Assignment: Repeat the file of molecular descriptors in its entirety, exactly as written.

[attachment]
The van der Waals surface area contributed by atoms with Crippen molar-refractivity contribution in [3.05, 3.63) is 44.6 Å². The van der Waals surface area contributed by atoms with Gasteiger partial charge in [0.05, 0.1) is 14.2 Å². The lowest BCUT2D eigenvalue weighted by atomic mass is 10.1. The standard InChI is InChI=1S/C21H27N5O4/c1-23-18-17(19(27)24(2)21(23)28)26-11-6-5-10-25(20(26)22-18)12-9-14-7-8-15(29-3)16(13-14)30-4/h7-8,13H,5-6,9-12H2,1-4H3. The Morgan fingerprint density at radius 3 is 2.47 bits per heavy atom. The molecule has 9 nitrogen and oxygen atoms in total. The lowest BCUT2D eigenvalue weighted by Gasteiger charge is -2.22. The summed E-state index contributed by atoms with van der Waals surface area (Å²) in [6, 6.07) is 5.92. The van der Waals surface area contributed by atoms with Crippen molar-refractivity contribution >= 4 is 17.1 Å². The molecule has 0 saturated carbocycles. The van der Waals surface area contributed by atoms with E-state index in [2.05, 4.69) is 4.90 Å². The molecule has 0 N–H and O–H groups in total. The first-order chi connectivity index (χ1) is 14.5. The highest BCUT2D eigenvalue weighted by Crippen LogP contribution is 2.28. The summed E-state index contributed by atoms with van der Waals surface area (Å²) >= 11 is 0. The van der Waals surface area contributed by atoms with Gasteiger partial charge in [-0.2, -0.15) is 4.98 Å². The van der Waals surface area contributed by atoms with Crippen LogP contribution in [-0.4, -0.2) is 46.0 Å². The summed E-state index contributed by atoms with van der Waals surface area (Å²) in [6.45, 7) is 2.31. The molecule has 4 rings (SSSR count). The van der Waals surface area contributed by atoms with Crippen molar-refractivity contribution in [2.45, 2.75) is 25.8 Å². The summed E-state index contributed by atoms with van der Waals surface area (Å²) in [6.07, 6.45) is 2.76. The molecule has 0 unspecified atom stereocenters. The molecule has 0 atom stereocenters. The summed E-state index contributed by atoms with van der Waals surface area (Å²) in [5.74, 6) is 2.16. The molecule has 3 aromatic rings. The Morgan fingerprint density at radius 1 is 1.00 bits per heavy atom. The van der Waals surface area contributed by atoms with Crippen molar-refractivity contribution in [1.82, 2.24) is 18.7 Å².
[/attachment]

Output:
The van der Waals surface area contributed by atoms with Crippen molar-refractivity contribution in [3.05, 3.63) is 44.6 Å². The van der Waals surface area contributed by atoms with Gasteiger partial charge in [0.05, 0.1) is 14.2 Å². The lowest BCUT2D eigenvalue weighted by atomic mass is 10.1. The standard InChI is InChI=1S/C21H27N5O4/c1-23-18-17(19(27)24(2)21(23)28)26-11-6-5-10-25(20(26)22-18)12-9-14-7-8-15(29-3)16(13-14)30-4/h7-8,13H,5-6,9-12H2,1-4H3. The Morgan fingerprint density at radius 3 is 2.47 bits per heavy atom. The molecule has 9 nitrogen and oxygen atoms in total. The lowest BCUT2D eigenvalue weighted by Gasteiger charge is -2.22. The summed E-state index contributed by atoms with van der Waals surface area (Å²) in [6, 6.07) is 5.92. The van der Waals surface area contributed by atoms with Crippen molar-refractivity contribution >= 4 is 17.1 Å². The molecule has 0 saturated carbocycles. The van der Waals surface area contributed by atoms with E-state index in [2.05, 4.69) is 4.90 Å². The molecule has 0 N–H and O–H groups in total. The first-order chi connectivity index (χ1) is 14.5. The highest BCUT2D eigenvalue weighted by Crippen LogP contribution is 2.28. The summed E-state index contributed by atoms with van der Waals surface area (Å²) >= 11 is 0. The van der Waals surface area contributed by atoms with Gasteiger partial charge in [-0.2, -0.15) is 4.98 Å². The van der Waals surface area contributed by atoms with Crippen LogP contribution in [-0.4, -0.2) is 46.0 Å². The summed E-state index contributed by atoms with van der Waals surface area (Å²) in [6.45, 7) is 2.31. The molecule has 4 rings (SSSR count). The van der Waals surface area contributed by atoms with Crippen molar-refractivity contribution in [2.45, 2.75) is 25.8 Å². The summed E-state index contributed by atoms with van der Waals surface area (Å²) in [6.07, 6.45) is 2.76. The molecule has 0 unspecified atom stereocenters. The molecule has 0 atom stereocenters. The summed E-state index contributed by atoms with van der Waals surface area (Å²) in [5.74, 6) is 2.16. The molecule has 3 aromatic rings. The Morgan fingerprint density at radius 1 is 1.00 bits per heavy atom. The van der Waals surface area contributed by atoms with Crippen molar-refractivity contribution in [1.82, 2.24) is 18.7 Å².